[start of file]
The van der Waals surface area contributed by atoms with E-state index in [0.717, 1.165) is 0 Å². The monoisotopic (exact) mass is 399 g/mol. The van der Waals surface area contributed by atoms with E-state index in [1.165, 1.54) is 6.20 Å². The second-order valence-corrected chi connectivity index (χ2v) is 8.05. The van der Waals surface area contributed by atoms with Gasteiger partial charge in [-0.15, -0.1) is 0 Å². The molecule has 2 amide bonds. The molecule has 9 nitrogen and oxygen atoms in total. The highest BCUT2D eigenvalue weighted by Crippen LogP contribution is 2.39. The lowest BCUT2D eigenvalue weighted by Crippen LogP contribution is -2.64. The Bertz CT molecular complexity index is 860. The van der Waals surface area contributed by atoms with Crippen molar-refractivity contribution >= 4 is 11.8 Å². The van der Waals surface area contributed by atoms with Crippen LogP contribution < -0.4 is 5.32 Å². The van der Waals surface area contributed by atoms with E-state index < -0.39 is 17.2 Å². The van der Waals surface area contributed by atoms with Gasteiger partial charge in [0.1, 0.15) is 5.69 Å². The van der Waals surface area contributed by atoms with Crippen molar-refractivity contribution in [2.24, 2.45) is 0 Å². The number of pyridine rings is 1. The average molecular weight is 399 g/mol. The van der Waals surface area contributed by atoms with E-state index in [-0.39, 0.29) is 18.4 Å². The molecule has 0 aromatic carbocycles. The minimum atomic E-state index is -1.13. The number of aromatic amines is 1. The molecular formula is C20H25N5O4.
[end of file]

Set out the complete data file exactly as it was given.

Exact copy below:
The van der Waals surface area contributed by atoms with E-state index in [0.717, 1.165) is 0 Å². The monoisotopic (exact) mass is 399 g/mol. The van der Waals surface area contributed by atoms with E-state index in [1.165, 1.54) is 6.20 Å². The second-order valence-corrected chi connectivity index (χ2v) is 8.05. The van der Waals surface area contributed by atoms with Gasteiger partial charge in [-0.15, -0.1) is 0 Å². The molecule has 2 amide bonds. The molecule has 9 nitrogen and oxygen atoms in total. The highest BCUT2D eigenvalue weighted by Crippen LogP contribution is 2.39. The lowest BCUT2D eigenvalue weighted by Crippen LogP contribution is -2.64. The Bertz CT molecular complexity index is 860. The van der Waals surface area contributed by atoms with Crippen molar-refractivity contribution >= 4 is 11.8 Å². The van der Waals surface area contributed by atoms with Crippen LogP contribution < -0.4 is 5.32 Å². The van der Waals surface area contributed by atoms with E-state index < -0.39 is 17.2 Å². The van der Waals surface area contributed by atoms with Gasteiger partial charge in [0.1, 0.15) is 5.69 Å². The van der Waals surface area contributed by atoms with Crippen molar-refractivity contribution in [2.24, 2.45) is 0 Å². The number of pyridine rings is 1. The average molecular weight is 399 g/mol. The van der Waals surface area contributed by atoms with E-state index in [-0.39, 0.29) is 18.4 Å². The molecule has 0 aromatic carbocycles. The minimum atomic E-state index is -1.13. The number of aromatic amines is 1. The molecular formula is C20H25N5O4.